STOVER STONE HOUSE



Fortified dwelling is below the mouth of the Hawksbill, am old stone dwelling. built over a vaulted cellar. It is known as Fort Stover. This tract was patented by John Landram , who sold to Peter Ruffner, who in turn sold to Daniel Stover.

The Stover Stone House was built as a Fort with portholes in the cellar, but no spring, as most of the old forts had. The walls of stone are two or more feet thick, the room large with puncheon floors six inches thick, doors of heavy oak timber. This old house which was kept in good repair was built by Samuel and Barbara [Lionberger] Stover, in 1790. It is located on the east side of the Shenandoah River, five miles from Luray, in what is Page County. In 1831 Page County was formed from parts of Shenandoah and Rockingham Counties. This house is about thirty miles north of Elkton.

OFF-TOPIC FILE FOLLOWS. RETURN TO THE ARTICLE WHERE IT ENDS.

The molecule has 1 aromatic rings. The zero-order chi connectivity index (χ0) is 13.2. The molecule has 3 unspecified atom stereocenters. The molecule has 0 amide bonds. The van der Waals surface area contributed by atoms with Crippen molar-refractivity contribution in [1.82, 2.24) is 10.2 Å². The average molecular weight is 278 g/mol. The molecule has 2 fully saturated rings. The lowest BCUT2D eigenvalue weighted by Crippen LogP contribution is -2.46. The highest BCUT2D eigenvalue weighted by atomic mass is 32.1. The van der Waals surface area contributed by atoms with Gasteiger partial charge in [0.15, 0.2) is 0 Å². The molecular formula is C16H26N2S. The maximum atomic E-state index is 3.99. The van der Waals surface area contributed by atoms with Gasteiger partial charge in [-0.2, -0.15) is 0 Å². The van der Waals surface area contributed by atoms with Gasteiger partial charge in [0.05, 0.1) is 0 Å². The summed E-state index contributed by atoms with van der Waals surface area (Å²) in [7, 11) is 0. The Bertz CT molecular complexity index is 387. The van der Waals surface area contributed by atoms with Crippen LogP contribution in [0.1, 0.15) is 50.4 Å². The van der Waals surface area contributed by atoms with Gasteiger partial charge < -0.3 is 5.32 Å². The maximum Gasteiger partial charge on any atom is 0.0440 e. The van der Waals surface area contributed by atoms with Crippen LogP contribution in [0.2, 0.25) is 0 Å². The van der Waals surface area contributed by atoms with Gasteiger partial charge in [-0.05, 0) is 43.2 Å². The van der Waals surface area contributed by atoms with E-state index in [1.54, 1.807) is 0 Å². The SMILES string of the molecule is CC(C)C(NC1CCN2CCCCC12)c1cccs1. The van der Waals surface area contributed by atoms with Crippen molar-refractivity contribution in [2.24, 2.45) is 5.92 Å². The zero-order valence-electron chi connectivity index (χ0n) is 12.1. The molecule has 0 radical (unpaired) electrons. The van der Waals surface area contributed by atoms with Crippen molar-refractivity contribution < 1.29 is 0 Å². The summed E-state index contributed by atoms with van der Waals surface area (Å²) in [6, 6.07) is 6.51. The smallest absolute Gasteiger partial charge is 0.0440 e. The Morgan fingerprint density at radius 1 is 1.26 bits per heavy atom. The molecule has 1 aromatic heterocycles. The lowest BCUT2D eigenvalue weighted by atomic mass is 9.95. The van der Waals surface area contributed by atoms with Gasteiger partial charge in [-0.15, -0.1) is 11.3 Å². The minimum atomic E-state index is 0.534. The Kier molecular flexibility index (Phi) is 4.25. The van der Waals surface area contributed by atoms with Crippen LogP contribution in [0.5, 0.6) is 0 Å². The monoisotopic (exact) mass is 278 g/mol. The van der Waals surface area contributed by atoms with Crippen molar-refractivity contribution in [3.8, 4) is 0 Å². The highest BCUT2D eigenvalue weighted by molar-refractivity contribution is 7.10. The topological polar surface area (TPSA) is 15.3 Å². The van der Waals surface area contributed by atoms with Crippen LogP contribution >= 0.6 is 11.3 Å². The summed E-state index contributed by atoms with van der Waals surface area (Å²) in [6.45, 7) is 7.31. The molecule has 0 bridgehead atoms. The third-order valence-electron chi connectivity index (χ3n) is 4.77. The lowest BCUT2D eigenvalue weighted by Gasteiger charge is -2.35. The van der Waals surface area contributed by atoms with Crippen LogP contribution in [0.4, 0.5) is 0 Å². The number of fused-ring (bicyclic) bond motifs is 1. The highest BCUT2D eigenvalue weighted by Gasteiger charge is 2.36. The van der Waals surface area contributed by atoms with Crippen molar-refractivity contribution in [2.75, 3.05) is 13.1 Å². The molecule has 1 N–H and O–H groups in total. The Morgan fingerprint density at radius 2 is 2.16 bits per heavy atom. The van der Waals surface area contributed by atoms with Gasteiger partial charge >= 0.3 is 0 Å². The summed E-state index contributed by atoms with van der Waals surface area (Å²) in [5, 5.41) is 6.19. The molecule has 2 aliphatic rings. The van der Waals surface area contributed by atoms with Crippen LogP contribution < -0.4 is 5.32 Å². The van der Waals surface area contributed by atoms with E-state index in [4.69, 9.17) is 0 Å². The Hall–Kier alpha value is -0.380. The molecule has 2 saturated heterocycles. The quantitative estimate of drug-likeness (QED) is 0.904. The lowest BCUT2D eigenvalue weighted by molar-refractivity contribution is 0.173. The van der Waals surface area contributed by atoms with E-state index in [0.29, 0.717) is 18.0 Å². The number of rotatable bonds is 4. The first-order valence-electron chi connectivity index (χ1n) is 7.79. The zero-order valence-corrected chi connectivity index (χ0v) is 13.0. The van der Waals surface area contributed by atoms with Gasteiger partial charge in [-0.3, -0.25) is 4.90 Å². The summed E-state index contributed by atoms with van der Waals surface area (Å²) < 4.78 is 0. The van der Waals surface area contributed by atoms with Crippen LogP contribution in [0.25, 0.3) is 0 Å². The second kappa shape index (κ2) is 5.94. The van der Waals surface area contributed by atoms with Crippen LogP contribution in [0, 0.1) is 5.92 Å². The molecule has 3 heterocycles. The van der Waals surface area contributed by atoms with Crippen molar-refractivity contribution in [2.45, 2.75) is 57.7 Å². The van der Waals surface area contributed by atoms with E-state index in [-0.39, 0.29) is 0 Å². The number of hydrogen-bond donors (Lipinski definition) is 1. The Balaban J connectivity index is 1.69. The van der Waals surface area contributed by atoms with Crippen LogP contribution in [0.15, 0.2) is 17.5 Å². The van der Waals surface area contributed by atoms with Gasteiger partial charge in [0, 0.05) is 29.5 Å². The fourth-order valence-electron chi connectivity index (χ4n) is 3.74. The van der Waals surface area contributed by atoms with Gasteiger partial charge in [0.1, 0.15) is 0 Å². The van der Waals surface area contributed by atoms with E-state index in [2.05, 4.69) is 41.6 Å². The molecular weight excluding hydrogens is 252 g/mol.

Daniel Stover, son of Samuel Stover, and his wife Elizabeth [Stickley] Stover, lived in the old Stover Stone House. His son Isaac Stover lived there a few years, and Joseph Stover, the son of Isaac Stover was born in that house in 1833. For the past few years [1969], it has been used in the summer as a Girl Scout Camp.

Page 26, {Partial page reported here} {"The Virginia Lionberger and Kindred Families" by Ethel Athey McCalip Mulrine}, a genealogical history book and microfilm at the FHL, SLC, film #0877538, at the Seaside, CA., FHC, film #F-FH-094.

Arictle Contributed by COUSIN Bud Bartlett
Pictures Contributed by Abigail Stover
genotree@gte.net

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